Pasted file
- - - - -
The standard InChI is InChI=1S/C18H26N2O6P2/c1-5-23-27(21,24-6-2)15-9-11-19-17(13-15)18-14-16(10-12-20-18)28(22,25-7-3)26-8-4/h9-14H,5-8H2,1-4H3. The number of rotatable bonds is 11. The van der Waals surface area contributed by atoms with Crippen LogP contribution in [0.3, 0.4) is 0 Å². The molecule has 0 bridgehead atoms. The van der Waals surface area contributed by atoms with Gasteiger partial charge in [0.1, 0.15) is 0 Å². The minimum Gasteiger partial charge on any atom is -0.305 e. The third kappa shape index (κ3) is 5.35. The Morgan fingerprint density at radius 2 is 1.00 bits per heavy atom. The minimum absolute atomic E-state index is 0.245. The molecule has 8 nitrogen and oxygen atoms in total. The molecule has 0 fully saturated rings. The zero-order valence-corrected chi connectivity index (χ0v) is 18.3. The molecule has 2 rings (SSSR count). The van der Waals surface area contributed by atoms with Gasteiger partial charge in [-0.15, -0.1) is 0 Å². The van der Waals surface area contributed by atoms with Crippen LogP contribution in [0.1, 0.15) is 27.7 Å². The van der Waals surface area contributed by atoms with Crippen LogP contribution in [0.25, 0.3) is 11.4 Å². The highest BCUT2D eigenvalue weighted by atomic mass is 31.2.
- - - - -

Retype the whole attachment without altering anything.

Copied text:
The standard InChI is InChI=1S/C18H26N2O6P2/c1-5-23-27(21,24-6-2)15-9-11-19-17(13-15)18-14-16(10-12-20-18)28(22,25-7-3)26-8-4/h9-14H,5-8H2,1-4H3. The number of rotatable bonds is 11. The van der Waals surface area contributed by atoms with Crippen LogP contribution in [0.3, 0.4) is 0 Å². The molecule has 0 bridgehead atoms. The van der Waals surface area contributed by atoms with Gasteiger partial charge in [0.1, 0.15) is 0 Å². The minimum Gasteiger partial charge on any atom is -0.305 e. The third kappa shape index (κ3) is 5.35. The Morgan fingerprint density at radius 2 is 1.00 bits per heavy atom. The minimum absolute atomic E-state index is 0.245. The molecule has 8 nitrogen and oxygen atoms in total. The molecule has 0 fully saturated rings. The zero-order valence-corrected chi connectivity index (χ0v) is 18.3. The molecule has 2 rings (SSSR count). The van der Waals surface area contributed by atoms with Gasteiger partial charge in [-0.15, -0.1) is 0 Å². The van der Waals surface area contributed by atoms with Crippen LogP contribution in [0.1, 0.15) is 27.7 Å². The van der Waals surface area contributed by atoms with Crippen LogP contribution in [0.25, 0.3) is 11.4 Å². The highest BCUT2D eigenvalue weighted by atomic mass is 31.2.